With any brand, there are those that do not like them. I flew with a group and I was the only person to fly Airtronics. They cliamed mine was only good enough for "sport" flying. Yet in the two years I flew with them, Futaba and the Jr radios went back for service a couple times and my RD6000 just worked. HMMMM Wonder what that is all about.

    People always say to go to the club and buy what they fly. This is based on if you need help you will have it. That is very narrow view for a reason to buy a radio. If you need help, there are forums all over the place. Well if I am at the field, how do I go to a forum, you have a phone right? Does it have net access? The "need" to fly what every one else does used to be a big reason to buy the same radio as others. I watched 6 people work on a Futaba 10 channel trying to get it to program some function. After almost 2 hours, they still could not figure it out. So even at the field, you may not get the help you need. The new radio are so much easier to program than the old ones.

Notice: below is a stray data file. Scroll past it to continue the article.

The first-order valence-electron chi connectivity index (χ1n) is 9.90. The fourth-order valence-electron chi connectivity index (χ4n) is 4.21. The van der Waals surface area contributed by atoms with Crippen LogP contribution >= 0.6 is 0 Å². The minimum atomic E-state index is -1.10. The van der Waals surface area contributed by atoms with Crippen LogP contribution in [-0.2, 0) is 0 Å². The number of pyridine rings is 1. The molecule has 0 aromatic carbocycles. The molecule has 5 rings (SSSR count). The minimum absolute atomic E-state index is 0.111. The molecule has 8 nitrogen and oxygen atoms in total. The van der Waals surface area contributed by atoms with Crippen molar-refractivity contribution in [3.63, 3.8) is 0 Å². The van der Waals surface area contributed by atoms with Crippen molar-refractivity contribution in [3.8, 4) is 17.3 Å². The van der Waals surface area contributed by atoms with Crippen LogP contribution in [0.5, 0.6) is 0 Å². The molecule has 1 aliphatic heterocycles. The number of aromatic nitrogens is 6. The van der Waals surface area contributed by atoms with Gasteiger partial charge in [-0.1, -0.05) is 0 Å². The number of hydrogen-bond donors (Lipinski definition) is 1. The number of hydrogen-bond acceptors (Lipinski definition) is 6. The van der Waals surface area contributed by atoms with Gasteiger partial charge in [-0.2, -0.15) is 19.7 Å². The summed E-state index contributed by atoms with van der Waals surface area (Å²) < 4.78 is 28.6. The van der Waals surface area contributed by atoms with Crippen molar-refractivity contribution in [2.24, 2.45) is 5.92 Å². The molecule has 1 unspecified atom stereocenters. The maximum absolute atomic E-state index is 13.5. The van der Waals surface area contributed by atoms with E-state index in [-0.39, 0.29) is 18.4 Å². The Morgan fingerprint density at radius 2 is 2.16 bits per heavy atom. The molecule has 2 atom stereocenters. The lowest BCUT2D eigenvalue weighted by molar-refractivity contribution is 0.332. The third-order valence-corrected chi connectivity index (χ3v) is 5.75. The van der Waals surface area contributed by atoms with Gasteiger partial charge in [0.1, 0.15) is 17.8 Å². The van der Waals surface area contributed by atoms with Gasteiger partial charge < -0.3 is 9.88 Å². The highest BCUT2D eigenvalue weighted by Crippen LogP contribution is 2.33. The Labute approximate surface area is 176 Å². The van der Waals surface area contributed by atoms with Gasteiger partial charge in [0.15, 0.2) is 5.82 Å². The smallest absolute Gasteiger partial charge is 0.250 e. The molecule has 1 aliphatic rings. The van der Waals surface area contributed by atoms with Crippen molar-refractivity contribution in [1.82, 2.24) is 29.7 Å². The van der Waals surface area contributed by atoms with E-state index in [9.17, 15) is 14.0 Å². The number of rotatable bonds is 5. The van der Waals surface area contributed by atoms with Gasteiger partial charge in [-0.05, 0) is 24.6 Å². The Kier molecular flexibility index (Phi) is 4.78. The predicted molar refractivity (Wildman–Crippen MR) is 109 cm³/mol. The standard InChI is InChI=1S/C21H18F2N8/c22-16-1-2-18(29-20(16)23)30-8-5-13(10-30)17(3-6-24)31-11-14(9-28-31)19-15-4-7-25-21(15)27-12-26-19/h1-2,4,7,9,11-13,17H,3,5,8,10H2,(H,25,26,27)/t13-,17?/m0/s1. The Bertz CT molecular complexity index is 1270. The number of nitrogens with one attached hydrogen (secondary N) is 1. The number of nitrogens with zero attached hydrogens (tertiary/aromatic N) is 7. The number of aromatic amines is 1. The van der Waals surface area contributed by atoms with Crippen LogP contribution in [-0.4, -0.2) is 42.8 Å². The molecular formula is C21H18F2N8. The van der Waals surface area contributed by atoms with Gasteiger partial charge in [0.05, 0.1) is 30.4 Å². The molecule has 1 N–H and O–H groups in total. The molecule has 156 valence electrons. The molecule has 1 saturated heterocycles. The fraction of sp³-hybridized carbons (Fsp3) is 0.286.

When you talk about a radio, it is like trying to talk about football teams. People can get down right nasty about it.

    Buzz.

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    blvdbuzzard,

    where did you get your information on upgrading your 9x?

    thanks

  14. #14
    Moderator aeajr's Avatar
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    Quote Originally Posted by subzJC View Post
    blvdbuzzard,

    where did you get your information on upgrading your 9x?

    thanks
    You can find everything you need in this thread:

    9X -
    FlySky/iMax/Turnigy/Eurgle FOR DUMMIES